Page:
Content Dam De En Articles Print Volume 108 Issue 3 In Every Issue Editor S Note The Embarrassing Thing About Case Acceptance Leftcolumn Article Thumbnailimage File

The embarrassing thing about case acceptance

March 20, 2018
Dental Economics’ Chief Editor Dr. Chris Salierno says the funny thing about case acceptance is that dentists think they’re doing better than they actually are. Do you know how to calculate case acceptance? When is the last time you did?
Chris Salierno, DDS, Chief Dental Officer, Tend

The funny thing about case acceptance is that dentists think they’re doing much better than they actually are. I’m guilty of that too. When is the last time you calculated your case acceptance? How would you even arrive at a number?

First, let’s agree on a formula. Take the amount of dentistry that has been accepted in a given time period and divide by the amount of dentistry that was treatment planned in that same time period. Seems simple, right? Well, how do you know if treatment has been accepted? I’ve had plenty of patients say “yes” to my face, only to realize they never received their care when we meet at their next hygiene appointment. If we instead use the amount of dentistry performed in a given time period in the numerator, then we fail to account for situations such as complex, multivisit dentistry.

In my opinion, the success of a key performance indicator (KPI) relies less on the exact formulation and more on just actually measuring it regularly. So, however you choose to measure case acceptance, just be consistent.

OK, now that we’re measuring case acceptance, what should be our goal? If you search through the annals of Dental Economics online, you’ll see 90% as a common target. If we’re falling short of the goal, then there is an element of the patient experience that is missing. So why don’t patients accept treatment?

I have yet to see research that asks patients why they visited a dentist but decided to delay treatment. In 2014, the ADA conducted a large survey of the public, screening for those who did not plan on visiting the dentist in the next 12 months.1 The three most common answers given were cost, the perception that their mouth is healthy, and not having time to make an appointment. If we were to ask our patients why they did not agree to our treatment plans, I think we’d hear something very similar.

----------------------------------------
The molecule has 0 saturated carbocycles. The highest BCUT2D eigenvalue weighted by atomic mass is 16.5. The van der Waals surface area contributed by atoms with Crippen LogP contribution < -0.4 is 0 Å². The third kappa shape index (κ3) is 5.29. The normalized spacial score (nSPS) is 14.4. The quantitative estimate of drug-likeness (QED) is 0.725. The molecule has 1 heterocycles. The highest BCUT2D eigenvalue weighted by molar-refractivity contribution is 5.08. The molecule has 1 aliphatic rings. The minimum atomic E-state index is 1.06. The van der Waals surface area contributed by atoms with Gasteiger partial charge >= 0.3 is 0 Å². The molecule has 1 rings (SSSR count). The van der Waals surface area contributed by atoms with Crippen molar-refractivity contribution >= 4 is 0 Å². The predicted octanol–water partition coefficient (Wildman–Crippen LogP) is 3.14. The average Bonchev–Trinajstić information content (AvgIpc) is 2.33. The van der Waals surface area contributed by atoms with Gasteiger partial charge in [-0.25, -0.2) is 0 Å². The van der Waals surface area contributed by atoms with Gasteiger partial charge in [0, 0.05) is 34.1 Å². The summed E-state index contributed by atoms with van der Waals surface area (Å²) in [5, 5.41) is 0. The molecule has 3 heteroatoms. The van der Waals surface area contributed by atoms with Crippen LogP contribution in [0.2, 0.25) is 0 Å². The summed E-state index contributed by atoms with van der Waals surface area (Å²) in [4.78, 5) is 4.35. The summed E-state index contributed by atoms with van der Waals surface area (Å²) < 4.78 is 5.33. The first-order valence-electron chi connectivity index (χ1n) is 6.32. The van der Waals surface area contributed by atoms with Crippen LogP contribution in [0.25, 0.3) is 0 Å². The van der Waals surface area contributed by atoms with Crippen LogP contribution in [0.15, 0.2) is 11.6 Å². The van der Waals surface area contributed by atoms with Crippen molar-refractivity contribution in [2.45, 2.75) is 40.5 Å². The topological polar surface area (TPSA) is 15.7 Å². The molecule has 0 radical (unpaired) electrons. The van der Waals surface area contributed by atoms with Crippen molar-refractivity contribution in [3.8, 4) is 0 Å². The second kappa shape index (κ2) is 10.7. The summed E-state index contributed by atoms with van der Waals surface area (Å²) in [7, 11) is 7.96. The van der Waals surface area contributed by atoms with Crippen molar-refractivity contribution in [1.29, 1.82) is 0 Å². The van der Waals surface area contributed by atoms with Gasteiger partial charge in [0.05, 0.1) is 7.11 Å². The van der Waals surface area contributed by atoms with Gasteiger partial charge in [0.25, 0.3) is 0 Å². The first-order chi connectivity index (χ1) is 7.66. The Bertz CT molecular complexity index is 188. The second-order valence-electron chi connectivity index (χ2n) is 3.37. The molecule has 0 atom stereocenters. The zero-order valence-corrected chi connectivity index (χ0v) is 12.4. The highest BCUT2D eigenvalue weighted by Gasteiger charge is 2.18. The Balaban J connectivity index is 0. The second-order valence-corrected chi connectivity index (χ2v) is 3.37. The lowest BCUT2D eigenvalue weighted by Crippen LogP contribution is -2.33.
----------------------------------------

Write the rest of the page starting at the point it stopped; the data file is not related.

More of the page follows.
In this issue, several authors have offered their insights as to how to overcome common obstacles to treatment. Case acceptance is a system like any other in our practices. If we’re not hitting the target KPI, then we must reexamine everything from marketing to the hygiene experience to the financial consultation and see where we’re losing engagement with our patients. We shouldn’t be embarrassed if we’re only at 70% case acceptance; we should be embarrassed if we don’t measure at all.

Cheers,

Chris Salierno, DDS

[email protected]



References

1. Yarbrough C, Nasseh K, Vujicic M. Why adults forgo dental care: Evidence from a new national survey. Health Policy Institute Research Brief. American Dental Association. Available from: https://www.ada.org/~/media/ADA/Science%20and%20Research/HPI/Files/HPIBrief_1114_1.ashx. Published November 2014. Accessed February 2, 2018.

About the Author

Chris Salierno, DDS | Chief Dental Officer, Tend

Chris Salierno, DDS, is a general dentist from Long Island, New York. He graduated from Stony Brook School of Dental Medicine in 2005. Dr. Salierno lectures internationally on clinical dentistry, practice management, and leadership development. In 2017 he became a chief development officer with the Cellerant Consulting Group, and he was the chief editor of Dental Economics from 2014 to 2021. In 2021, he became the chief dental officer at Tend. He can be reached on Instagram @the_curious_dentist.

Updated May 13, 2022

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